Monday, February 4, 2013

In the News: Keeping the Superbowl's Lights on with FMEA

What caused the lights to go out during the Superbowl this year?  I'm sure lots of work will go into investigating the root causes, as it should.  But could it have been prevented?

There is a management tool called FMEA, which stands for Failure Mode Effects Analysis.  It's a method used to identify, analyze, and prevent such failures.  And despite the somewhat intimidating name, it's a relatively simple tool to use.  Basically, you try to figure out all the ways something can fail and then come up with ways to prevent or mitigate the failures.  The something can be anything... a product, service, system, or process.  For each "failure mode", you identify the potential causes, along with the impact severity on the customer, hence the term "effects analysis".  This helps ensure that attention is spent on the areas most likely to cause the serious problems. 

A formal FMEA may have revealed potential problems in the Superdome's power supply, lighting units, or maintenance procedures, which all could have been remedied.  In the big scheme of things, nobody was hurt and no lives were lost.  But it did delay a live TV broadcast for over 30 minutes, which seemed to change the momentum and course of the game.  It's all about reducing risk.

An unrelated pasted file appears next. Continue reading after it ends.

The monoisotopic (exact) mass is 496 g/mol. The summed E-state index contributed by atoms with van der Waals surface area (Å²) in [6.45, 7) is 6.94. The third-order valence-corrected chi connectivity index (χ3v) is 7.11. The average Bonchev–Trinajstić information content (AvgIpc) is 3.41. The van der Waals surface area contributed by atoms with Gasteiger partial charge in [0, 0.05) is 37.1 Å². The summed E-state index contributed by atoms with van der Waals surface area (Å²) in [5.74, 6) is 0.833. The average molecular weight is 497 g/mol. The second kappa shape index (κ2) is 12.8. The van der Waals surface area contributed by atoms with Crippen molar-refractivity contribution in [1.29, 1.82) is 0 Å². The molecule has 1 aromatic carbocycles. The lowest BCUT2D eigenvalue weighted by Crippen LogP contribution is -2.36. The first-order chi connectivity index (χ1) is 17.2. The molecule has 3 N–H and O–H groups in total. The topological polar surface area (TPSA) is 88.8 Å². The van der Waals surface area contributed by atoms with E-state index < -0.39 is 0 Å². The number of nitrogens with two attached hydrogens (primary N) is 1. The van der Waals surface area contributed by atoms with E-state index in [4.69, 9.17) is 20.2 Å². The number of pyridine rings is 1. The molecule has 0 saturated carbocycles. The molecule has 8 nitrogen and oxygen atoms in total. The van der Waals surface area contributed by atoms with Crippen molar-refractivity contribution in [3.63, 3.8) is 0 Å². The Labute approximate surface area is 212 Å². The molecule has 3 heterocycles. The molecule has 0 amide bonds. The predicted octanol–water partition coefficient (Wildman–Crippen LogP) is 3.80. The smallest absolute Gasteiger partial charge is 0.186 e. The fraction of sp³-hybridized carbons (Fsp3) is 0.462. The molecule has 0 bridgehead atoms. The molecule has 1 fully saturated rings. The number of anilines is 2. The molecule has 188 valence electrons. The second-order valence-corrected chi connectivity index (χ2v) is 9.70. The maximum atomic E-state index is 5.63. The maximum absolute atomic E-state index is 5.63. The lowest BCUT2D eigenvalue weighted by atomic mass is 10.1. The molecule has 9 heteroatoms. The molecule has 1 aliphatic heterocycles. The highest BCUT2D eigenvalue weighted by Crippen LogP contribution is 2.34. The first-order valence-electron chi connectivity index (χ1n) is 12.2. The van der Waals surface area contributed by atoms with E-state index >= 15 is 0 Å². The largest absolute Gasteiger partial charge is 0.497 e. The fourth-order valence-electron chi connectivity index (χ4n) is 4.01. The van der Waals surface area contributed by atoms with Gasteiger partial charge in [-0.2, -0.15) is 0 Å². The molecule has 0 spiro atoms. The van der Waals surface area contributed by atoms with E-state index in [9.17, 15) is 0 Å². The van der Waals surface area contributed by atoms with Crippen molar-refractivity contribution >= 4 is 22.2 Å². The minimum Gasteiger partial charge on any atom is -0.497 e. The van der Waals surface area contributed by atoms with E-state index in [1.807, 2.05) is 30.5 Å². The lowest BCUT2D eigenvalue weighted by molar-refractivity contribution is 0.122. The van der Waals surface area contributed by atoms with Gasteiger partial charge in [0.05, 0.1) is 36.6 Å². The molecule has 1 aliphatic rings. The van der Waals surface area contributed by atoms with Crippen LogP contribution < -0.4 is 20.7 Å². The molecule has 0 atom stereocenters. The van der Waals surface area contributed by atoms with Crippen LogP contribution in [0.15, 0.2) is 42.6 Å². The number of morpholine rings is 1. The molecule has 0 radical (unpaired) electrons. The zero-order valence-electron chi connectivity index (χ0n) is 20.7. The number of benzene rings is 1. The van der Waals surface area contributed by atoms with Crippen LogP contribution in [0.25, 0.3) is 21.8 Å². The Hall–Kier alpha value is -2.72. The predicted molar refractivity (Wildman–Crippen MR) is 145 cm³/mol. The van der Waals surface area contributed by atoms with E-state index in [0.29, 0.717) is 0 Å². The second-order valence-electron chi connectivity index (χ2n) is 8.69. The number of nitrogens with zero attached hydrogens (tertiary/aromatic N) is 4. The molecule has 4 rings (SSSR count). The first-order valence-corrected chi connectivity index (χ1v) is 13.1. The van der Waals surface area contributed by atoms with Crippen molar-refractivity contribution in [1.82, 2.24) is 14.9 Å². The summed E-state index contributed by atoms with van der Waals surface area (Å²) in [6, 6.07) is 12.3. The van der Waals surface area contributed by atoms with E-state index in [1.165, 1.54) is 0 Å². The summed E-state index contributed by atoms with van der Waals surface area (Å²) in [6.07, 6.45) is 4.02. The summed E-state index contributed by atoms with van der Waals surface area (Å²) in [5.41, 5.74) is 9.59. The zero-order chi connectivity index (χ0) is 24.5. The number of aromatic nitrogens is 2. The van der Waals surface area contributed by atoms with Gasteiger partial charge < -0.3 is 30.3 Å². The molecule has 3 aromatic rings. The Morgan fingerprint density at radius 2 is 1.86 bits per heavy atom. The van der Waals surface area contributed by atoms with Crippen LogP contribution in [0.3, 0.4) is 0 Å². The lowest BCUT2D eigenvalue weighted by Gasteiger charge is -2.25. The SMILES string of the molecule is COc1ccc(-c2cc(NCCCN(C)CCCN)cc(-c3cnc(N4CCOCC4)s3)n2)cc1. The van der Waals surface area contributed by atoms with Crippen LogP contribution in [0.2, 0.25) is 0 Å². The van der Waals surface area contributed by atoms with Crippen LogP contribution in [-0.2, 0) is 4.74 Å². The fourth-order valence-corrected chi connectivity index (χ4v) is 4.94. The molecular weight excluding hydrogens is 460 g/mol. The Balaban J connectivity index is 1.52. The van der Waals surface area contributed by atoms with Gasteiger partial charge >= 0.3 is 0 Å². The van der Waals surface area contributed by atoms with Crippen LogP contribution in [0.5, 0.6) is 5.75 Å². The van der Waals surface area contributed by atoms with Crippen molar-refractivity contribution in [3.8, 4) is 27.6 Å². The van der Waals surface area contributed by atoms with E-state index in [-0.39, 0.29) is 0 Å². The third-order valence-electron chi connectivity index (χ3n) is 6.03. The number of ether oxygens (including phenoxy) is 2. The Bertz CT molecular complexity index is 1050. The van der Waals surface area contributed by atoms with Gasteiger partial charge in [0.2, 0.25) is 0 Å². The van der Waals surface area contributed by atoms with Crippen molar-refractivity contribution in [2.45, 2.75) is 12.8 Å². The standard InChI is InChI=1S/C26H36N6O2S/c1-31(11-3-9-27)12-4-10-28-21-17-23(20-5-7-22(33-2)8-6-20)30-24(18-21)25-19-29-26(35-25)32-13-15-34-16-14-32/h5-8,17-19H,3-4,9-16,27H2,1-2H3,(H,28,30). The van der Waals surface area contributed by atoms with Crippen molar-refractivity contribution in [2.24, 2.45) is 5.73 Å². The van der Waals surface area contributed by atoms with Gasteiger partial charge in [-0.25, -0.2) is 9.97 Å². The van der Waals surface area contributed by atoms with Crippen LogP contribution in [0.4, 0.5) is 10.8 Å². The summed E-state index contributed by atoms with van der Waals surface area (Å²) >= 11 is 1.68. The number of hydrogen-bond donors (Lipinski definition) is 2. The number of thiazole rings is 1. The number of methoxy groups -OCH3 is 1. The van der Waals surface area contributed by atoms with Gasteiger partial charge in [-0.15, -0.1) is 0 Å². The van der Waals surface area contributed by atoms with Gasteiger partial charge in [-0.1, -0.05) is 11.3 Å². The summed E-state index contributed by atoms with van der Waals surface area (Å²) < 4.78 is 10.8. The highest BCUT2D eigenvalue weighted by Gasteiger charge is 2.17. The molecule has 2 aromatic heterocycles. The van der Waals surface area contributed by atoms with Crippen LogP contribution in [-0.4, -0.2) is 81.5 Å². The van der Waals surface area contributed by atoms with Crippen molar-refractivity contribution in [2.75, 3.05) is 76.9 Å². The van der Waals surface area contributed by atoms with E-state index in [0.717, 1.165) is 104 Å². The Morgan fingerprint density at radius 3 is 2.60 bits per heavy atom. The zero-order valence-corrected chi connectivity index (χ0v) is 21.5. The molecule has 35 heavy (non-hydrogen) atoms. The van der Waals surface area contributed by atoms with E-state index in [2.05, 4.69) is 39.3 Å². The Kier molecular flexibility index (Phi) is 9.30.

So the next time you need something to go off without a hitch, consider performing an FMEA.  For more information on using this type of tool, check out this ASQ article on FMEA.


  1. I think Carnival Cruise Lines could also benefit from FMEA

  2. Totally agree, Mumbels. It could have helped them identify better preventative strategies for the greatest mechanical risks. Even more importantly, FMEA could have helped them develop a better response strategy for dealing with a situation like this. Part of risk management, is being prepared to handle crisis situations when they occur.

  3. People usually do not think or care about prevention, they are always saying to me when we write their procedures 'oh no need to think about this it never happened' and i say 'what if it happens?'. It is only when something goes wrong that then they say:'we should have thought of it'. Too late then. For those who learn out of it, then good else they continue in fire fighting situations.

  4. Don't forget that only half the lights went out which indicates to me that there was some level of risk reduction in place. The stadium was apparently fed from two different sources which kept half the lights on!